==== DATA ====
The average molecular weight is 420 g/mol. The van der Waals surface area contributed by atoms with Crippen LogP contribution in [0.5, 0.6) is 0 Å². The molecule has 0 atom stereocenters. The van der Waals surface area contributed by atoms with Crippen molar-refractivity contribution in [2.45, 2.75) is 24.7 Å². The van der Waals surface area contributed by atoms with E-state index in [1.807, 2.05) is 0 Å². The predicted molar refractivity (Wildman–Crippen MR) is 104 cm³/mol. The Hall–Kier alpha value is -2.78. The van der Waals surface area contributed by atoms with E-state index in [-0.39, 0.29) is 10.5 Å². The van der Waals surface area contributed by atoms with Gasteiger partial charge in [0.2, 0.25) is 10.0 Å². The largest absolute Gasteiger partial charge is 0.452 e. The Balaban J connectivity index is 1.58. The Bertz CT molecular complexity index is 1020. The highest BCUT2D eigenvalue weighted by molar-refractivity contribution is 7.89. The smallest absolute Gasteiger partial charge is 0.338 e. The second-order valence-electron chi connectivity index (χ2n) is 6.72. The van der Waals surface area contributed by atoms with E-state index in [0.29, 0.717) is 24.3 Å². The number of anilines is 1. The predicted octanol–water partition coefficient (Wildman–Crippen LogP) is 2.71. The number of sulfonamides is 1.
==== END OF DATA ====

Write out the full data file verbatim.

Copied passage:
The average molecular weight is 420 g/mol. The van der Waals surface area contributed by atoms with Crippen LogP contribution in [0.5, 0.6) is 0 Å². The molecule has 0 atom stereocenters. The van der Waals surface area contributed by atoms with Crippen molar-refractivity contribution in [2.45, 2.75) is 24.7 Å². The van der Waals surface area contributed by atoms with E-state index in [1.807, 2.05) is 0 Å². The predicted molar refractivity (Wildman–Crippen MR) is 104 cm³/mol. The Hall–Kier alpha value is -2.78. The van der Waals surface area contributed by atoms with E-state index in [-0.39, 0.29) is 10.5 Å². The van der Waals surface area contributed by atoms with Gasteiger partial charge in [0.2, 0.25) is 10.0 Å². The largest absolute Gasteiger partial charge is 0.452 e. The Balaban J connectivity index is 1.58. The Bertz CT molecular complexity index is 1020. The highest BCUT2D eigenvalue weighted by molar-refractivity contribution is 7.89. The smallest absolute Gasteiger partial charge is 0.338 e. The second-order valence-electron chi connectivity index (χ2n) is 6.72. The van der Waals surface area contributed by atoms with E-state index in [0.29, 0.717) is 24.3 Å². The number of anilines is 1. The predicted octanol–water partition coefficient (Wildman–Crippen LogP) is 2.71. The number of sulfonamides is 1.